Whether you think a player is afk’ing trash, throwing out the wrong heals, or making a serious contribution, it will show up on the meters. Add-ons like Recount or WWS allow you to access your players’ habits with an unbelievable level of detail. If you don’t know what’s wrong, you can’t make it better. If you don’t know what’s right, you can’t give meaningful encouragement. Especially when making quantum leaps in content, (10-mans to 25-mans, or jumping tiers) being able to coach your players effectively through the transition is important.

Consistency

This works a couple of ways. On a micro-level, some classes are better suited for certain fights than others. If your Druids typically own highly-mobile fights like Leotheras or Supremus, and a new Druid isn’t keeping up with their peers, it’s a good indication that they need some help. On a macro-level, if, week after week, no matter what the fight, a certain player is always dead-last or near to it, there’s either a gear, hardware, or player issue. The raid leaders need to be able to address underperformance quickly. Why give a raid spot to a 9th healer when you’re effectively only fielding 8? Bring in another DPS, and make the fight shorter instead.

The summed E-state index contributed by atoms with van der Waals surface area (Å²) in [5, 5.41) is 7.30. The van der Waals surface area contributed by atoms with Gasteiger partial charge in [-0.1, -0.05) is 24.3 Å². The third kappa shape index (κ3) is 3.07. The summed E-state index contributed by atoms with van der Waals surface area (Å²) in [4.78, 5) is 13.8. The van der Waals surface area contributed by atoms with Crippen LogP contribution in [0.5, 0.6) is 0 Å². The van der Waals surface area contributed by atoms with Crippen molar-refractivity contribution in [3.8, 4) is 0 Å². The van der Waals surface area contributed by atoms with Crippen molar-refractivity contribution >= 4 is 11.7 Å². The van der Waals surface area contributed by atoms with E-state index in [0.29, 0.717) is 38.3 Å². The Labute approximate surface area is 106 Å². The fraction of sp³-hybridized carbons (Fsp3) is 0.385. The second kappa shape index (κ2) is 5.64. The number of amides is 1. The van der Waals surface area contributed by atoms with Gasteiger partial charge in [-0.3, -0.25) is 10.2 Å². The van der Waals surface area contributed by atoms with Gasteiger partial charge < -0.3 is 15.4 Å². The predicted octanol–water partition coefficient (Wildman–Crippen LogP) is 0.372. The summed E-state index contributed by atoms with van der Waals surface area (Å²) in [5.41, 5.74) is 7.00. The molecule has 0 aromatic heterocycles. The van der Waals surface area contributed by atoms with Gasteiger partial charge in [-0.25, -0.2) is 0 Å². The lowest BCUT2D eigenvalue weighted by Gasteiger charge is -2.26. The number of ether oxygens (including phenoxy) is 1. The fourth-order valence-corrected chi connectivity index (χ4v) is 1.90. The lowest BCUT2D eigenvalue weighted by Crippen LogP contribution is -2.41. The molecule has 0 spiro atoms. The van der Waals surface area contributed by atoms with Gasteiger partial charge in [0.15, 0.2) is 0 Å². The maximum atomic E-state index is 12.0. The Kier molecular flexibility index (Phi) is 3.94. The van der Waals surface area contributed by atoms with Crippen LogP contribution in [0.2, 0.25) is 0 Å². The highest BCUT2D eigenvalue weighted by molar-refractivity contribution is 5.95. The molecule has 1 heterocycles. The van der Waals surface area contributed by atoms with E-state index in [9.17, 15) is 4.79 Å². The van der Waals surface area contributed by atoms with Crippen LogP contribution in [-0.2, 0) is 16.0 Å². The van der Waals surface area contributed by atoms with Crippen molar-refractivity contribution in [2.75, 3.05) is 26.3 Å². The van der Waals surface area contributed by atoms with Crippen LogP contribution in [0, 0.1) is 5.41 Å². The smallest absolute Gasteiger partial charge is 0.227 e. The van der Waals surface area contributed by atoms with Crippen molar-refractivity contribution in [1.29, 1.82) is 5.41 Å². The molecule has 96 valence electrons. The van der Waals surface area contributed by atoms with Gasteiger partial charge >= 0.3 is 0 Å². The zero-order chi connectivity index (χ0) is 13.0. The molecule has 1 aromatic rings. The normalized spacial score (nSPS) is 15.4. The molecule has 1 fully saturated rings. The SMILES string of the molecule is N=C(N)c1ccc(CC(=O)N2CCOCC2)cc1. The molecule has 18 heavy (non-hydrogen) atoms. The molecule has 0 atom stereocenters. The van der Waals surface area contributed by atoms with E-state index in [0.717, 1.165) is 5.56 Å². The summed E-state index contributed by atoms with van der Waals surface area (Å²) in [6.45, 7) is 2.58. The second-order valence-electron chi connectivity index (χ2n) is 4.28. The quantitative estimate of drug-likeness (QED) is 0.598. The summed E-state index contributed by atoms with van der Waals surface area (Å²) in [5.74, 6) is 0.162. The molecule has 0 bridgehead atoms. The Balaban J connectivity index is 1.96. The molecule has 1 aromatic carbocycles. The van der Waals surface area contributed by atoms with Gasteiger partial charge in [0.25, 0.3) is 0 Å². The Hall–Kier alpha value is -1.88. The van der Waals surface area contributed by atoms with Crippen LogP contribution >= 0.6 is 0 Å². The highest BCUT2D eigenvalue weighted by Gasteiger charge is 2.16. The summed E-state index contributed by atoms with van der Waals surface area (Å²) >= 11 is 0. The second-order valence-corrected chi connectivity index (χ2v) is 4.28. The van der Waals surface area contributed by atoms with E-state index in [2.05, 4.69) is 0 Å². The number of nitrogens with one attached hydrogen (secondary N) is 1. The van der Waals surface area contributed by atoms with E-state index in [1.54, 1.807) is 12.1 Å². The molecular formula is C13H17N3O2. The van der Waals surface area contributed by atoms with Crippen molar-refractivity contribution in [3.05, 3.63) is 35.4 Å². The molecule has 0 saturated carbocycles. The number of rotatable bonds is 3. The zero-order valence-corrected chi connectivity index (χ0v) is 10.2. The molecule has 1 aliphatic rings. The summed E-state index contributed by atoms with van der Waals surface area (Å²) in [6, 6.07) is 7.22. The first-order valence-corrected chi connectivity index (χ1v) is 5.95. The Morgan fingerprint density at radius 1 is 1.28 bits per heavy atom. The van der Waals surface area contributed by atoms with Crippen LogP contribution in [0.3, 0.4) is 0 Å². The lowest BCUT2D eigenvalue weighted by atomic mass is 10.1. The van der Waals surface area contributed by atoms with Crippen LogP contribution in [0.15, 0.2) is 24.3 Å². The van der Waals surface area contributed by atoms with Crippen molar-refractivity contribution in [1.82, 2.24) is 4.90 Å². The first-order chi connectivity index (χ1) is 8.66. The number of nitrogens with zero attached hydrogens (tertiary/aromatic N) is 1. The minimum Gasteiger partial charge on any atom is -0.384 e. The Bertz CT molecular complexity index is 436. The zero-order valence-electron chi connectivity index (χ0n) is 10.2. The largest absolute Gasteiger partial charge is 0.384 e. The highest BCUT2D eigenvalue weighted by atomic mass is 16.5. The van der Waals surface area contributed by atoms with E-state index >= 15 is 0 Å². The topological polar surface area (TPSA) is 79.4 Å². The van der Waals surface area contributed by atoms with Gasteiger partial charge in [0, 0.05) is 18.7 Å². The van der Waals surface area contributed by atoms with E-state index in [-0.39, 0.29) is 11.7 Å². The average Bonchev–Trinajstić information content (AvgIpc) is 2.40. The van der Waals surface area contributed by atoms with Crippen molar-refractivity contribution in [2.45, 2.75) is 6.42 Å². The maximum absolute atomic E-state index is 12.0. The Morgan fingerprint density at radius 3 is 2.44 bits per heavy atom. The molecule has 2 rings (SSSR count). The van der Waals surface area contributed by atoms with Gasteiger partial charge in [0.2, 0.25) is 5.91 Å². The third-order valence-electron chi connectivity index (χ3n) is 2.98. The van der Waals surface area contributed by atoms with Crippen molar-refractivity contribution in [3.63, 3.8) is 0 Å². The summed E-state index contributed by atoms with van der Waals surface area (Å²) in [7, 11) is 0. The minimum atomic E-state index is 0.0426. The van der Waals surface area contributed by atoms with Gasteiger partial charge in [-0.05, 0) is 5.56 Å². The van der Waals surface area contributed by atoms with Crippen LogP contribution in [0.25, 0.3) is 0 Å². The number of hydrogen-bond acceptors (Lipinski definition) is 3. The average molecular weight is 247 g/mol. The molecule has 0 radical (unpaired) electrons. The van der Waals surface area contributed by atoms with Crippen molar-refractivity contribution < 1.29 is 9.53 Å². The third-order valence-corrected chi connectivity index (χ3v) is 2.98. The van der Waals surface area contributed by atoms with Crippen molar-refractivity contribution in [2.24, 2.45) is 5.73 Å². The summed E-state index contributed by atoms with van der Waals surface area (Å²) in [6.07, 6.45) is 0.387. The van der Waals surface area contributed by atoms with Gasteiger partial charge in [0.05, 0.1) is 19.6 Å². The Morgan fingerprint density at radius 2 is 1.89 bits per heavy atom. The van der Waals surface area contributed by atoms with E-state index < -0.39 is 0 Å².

Personal Benchmarks

The first time I consistently broke 1,000 HPS was on Illidan. At first I was proud, but then I realized that I should be pushing my limits that much on EVERY fight. The first screen shot of me breaking 2,000 HPS serves as a constant reminder of my capability, and pushes me to work, heal, and fight harder; every boss, every time. It’s also fun to have some small competition to wake you up when farm content gets boring. Personally, if my favorite resto Shaman gets within 1% of my heals, I start working harder to keep my #1 spot – and he’s not afraid to point it out when he’s gaining on me.